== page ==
Drug dealers are thought to be running more than 50 ‘county lines’ operations in Sussex, Police and Crime Commissioner (PCC) Katy Bourne was told last week.
A county lines operation typically sees drug gangs from large cities expand their network into areas where there is less competition from other gangs. The lines refers to the mobile phone numbers, which the gangs use to arrange the sale of drugs.
Speaking at a public meeting on Friday (October 19), Deputy Chief Constable Bernie O’Reilly said Sussex Police estimates that there are around 50 such drugs networks currently operating in the county.
DCC O’Reilly said: “We’ve probably got over 50 active county lines operating across Sussex at the moment. We have disrupted lots of lines and stopped lines from becoming established.
“We have disrupted drug dealers coming down into Sussex and we have also disrupted addresses where they were trying to get a foothold to use as one of the established addresses for selling the drugs.
“This week alone, we are participating very much in the county lines intensification week and are taking enforcement and prevention action where we think it is absolutely necessary.
“Since August we have recorded around 72 county lines disruptions and 40 arrests for county line offences, including two for modern day slavery.”
DCC O’Reilly added that there were often safeguarding concerns, as the gangs are known to target young children to act as dealers and smugglers.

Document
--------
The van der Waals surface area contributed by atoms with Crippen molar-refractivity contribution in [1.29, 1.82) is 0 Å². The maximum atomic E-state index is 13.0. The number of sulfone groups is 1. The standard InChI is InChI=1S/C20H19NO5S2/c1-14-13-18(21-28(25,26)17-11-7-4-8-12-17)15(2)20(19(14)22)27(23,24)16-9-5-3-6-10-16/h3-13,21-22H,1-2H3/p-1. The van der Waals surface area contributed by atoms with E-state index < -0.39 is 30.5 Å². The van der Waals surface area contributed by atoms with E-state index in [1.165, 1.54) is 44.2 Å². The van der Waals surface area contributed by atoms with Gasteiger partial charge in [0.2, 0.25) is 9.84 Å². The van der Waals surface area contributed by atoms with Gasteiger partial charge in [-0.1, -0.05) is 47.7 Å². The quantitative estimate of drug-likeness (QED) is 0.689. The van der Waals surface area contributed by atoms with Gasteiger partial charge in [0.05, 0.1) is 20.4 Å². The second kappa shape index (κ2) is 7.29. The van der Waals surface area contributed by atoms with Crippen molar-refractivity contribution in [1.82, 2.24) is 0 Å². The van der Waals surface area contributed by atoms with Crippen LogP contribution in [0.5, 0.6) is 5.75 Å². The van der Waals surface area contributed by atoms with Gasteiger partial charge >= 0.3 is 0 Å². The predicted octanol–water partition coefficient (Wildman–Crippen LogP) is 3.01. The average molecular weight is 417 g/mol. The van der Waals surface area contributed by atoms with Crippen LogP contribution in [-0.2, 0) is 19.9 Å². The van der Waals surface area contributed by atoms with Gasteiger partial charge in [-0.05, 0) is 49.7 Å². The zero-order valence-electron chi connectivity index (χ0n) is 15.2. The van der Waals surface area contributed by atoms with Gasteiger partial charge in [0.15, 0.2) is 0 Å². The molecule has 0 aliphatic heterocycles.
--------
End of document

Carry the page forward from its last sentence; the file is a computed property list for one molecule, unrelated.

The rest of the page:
There is also often ‘extreme violence and intimidation’ as gangs attempt to set up in a new area, DCC O’Reilly said.
DCC O’Reilly made his comments in connection with the news that the National Crime Agency (NCA) had set-up a new national coordination centre intended to crack down on county line operations.
The Home Office says the multi-agency team of 38 experts will help to coordinate information and target the most serious offenders in an attempt to drive down violent crime.
DCC O’Reilly said: “We believe nationally that there are, at any one time, hundreds of county lines underway.
“We may have intelligence on a particular phone line, or a particular gang, or a particular young person, that has been exploited and needs protecting. Kent [Police] may have some information and the Metropolitan Police may have some information.
“We would overlay that information, times three, into the coordination centre, have a much better picture and then decide what is the priority. Is it enforcement? Do we need to make some arrests here? Is it safeguarding or is it disruption?
“It will give us a much clearer picture, by putting our local knowledge into a national context.”